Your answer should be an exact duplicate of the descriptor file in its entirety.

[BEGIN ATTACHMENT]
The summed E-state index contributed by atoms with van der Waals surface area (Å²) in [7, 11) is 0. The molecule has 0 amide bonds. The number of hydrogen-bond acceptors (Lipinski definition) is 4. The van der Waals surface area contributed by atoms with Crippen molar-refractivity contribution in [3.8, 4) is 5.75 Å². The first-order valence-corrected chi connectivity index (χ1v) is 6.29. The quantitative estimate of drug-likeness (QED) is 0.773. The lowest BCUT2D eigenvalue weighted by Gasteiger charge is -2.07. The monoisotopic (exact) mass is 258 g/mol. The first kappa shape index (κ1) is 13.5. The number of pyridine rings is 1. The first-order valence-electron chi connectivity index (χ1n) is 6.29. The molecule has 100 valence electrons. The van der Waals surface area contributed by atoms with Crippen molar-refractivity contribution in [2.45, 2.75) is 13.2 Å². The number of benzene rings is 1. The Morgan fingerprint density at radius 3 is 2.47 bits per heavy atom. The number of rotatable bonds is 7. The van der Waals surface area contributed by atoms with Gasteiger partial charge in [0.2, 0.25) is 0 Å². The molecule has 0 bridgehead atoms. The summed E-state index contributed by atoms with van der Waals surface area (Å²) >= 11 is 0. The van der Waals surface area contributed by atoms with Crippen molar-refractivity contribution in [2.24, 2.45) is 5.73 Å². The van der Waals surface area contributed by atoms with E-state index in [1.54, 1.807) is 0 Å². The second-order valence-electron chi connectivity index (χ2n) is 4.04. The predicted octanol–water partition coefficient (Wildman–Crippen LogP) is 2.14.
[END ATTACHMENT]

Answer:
The summed E-state index contributed by atoms with van der Waals surface area (Å²) in [7, 11) is 0. The molecule has 0 amide bonds. The number of hydrogen-bond acceptors (Lipinski definition) is 4. The van der Waals surface area contributed by atoms with Crippen molar-refractivity contribution in [3.8, 4) is 5.75 Å². The first-order valence-corrected chi connectivity index (χ1v) is 6.29. The quantitative estimate of drug-likeness (QED) is 0.773. The lowest BCUT2D eigenvalue weighted by Gasteiger charge is -2.07. The monoisotopic (exact) mass is 258 g/mol. The first kappa shape index (κ1) is 13.5. The number of pyridine rings is 1. The first-order valence-electron chi connectivity index (χ1n) is 6.29. The molecule has 100 valence electrons. The van der Waals surface area contributed by atoms with Crippen molar-refractivity contribution in [2.45, 2.75) is 13.2 Å². The number of benzene rings is 1. The Morgan fingerprint density at radius 3 is 2.47 bits per heavy atom. The number of rotatable bonds is 7. The van der Waals surface area contributed by atoms with Gasteiger partial charge in [0.2, 0.25) is 0 Å². The molecule has 0 bridgehead atoms. The summed E-state index contributed by atoms with van der Waals surface area (Å²) >= 11 is 0. The van der Waals surface area contributed by atoms with Crippen molar-refractivity contribution in [2.24, 2.45) is 5.73 Å². The van der Waals surface area contributed by atoms with E-state index in [1.54, 1.807) is 0 Å². The second-order valence-electron chi connectivity index (χ2n) is 4.04. The predicted octanol–water partition coefficient (Wildman–Crippen LogP) is 2.14.